Calories on menus.
Like wtf, right?
For most of the people I work alongside and with, the decision to include calorie counts on menus in restaurants feels like, not just a step-in the wrong direction, but a kick in the teeth. A personal one at that.
When this was announced in 2020 as part of the government’s attempt to improve the health of the nation, my initial reaction was anger, resentment, and an overwhelming sense of disappointment. Disappointment in a lack of understanding of the complexities of physical health, and mental health, disappointment in the system of public health, disappointment in the glaringly obvious fact that we haven’t made as much progress as I’d thought.
Since then, I’ve had time to percolate on this decision, and now I share my thoughts with you.
First of all, we need to acknowledge that there will be mixed reactions to this. If you’re reading this, it’s likely that you aren’t pleased, but some people may find this change useful, which is okay too.
How could this ever be useful?! I hear you exclaim.
Thankfully, most of us (not all) have available access to food. Not only have we created an environment where food is readily available, we also now have the ability to procure a huge variety of food that has been been sourced and prepared elsewhere. This means that for a lot of the population, we can be somewhat out of touch with the nutritional properties of what we’re eating. Now, I don’t believe we need to know specifics, but I also have to acknowledge that I have a very deep understanding of nutrition, so I must consider the realities for someone who doesn’t. And I recognise that a basic understanding of nutrition can allow us to optimise our diets.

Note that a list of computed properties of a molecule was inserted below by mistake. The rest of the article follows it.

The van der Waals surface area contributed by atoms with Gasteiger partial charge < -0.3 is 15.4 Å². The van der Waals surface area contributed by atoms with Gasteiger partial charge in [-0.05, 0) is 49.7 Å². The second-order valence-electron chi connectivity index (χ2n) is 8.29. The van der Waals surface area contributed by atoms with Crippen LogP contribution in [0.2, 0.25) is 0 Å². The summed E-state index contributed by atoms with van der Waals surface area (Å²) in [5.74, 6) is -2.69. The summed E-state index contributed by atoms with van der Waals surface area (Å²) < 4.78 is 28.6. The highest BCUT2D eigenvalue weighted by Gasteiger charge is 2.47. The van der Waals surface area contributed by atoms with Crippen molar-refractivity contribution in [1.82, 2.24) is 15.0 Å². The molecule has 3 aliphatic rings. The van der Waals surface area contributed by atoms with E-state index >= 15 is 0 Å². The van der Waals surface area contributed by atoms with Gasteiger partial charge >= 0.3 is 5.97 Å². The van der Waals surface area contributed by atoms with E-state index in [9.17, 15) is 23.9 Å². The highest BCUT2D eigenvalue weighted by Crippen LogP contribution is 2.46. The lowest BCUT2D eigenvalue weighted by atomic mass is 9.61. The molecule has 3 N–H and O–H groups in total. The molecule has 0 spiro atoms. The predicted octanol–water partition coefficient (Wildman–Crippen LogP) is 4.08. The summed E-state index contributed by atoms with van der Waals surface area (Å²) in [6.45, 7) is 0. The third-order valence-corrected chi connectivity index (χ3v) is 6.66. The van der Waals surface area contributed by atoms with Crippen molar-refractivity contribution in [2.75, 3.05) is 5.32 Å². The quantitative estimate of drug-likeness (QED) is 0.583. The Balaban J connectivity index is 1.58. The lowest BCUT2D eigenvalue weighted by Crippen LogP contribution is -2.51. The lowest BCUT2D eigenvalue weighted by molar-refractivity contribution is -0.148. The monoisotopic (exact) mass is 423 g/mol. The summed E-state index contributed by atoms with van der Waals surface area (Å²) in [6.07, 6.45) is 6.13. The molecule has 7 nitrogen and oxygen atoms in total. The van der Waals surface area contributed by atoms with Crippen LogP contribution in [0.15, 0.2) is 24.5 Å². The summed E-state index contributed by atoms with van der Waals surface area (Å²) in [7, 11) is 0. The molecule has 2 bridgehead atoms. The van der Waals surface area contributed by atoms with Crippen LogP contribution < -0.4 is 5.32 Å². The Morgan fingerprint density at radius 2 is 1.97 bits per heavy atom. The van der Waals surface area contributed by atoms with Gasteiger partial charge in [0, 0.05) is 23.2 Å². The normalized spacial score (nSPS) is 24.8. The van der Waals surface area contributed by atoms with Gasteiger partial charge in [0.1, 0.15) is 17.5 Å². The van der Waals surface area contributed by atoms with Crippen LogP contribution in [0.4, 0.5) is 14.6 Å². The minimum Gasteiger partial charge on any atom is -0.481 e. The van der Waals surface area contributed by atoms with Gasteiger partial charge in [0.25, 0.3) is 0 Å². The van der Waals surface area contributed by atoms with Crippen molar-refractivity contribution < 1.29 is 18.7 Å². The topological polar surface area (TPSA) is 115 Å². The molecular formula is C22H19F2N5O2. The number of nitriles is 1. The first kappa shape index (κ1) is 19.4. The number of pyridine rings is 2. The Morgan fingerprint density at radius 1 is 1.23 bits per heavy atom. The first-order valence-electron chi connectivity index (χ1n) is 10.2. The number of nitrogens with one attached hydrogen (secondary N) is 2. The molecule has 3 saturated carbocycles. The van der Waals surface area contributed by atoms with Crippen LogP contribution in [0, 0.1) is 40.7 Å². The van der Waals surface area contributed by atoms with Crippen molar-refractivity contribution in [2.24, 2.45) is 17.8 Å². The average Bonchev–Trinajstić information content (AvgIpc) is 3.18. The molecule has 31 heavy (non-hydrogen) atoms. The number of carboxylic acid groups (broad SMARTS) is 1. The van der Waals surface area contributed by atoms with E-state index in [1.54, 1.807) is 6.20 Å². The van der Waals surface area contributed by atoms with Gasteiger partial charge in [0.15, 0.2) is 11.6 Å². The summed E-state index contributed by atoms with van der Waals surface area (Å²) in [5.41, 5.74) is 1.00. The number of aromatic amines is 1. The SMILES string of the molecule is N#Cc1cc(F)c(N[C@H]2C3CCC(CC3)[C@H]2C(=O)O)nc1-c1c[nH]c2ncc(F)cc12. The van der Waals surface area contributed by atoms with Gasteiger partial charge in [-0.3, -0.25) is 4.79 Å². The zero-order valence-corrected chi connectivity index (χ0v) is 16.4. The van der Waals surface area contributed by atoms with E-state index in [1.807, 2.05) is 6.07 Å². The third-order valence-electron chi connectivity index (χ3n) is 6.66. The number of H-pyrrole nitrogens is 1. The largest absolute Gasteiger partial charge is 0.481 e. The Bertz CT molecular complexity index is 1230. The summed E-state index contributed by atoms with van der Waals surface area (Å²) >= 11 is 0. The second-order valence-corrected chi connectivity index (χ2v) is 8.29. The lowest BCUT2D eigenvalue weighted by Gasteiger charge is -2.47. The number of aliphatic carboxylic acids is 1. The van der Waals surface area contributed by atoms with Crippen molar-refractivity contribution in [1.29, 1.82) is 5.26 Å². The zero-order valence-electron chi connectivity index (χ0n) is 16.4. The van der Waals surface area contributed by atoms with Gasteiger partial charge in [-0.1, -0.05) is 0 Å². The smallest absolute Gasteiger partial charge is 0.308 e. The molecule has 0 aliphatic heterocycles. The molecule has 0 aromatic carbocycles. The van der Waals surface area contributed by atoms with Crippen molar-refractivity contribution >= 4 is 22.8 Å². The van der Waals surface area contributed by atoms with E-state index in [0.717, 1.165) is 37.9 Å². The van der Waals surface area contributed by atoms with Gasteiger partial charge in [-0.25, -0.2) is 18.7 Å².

For some people, who don’t have a disrupted relationship with food, maybe eat out regularly, and perhaps don’t have a huge amount of nutrition knowledge, this could bring a useful element of decision making when ordering out. However, I personally don’t think that going out for a meal is the time for nutrition education, it’s a time to order whatever you fancy. And, IMO, there are other, more efficient ways, of gaining insight to the nutritional properties of food.
What we can assume is that it’s likely that this introduction will reinforce the idea that low calorie = good, and high calorie = bad. Which is actually not how food works.
When we reduce foods only to their calorie constituents, we disregard the nutritional qualities of it. It’s very possible to have a high calorie, high nutrient meal, and a low calorie, low nutrient meal. Of course it’s also possible to have a high calorie, low nutrient meal too; but that is not bad. These foods also have a place within a healthy diet.
We also know that low calorie, high volume foods can have a negative impact on your hunger cues, as they don’t leave you satiated, yet give the illusion of fullness & low calorie meals can also often be lacking in essential nutrients.
Overall, it seems to me that the general conclusion of this won’t be the positive shift that might be intended.. It seems to me, this will likely result in people innocently ordering a side of guilt with their dinner.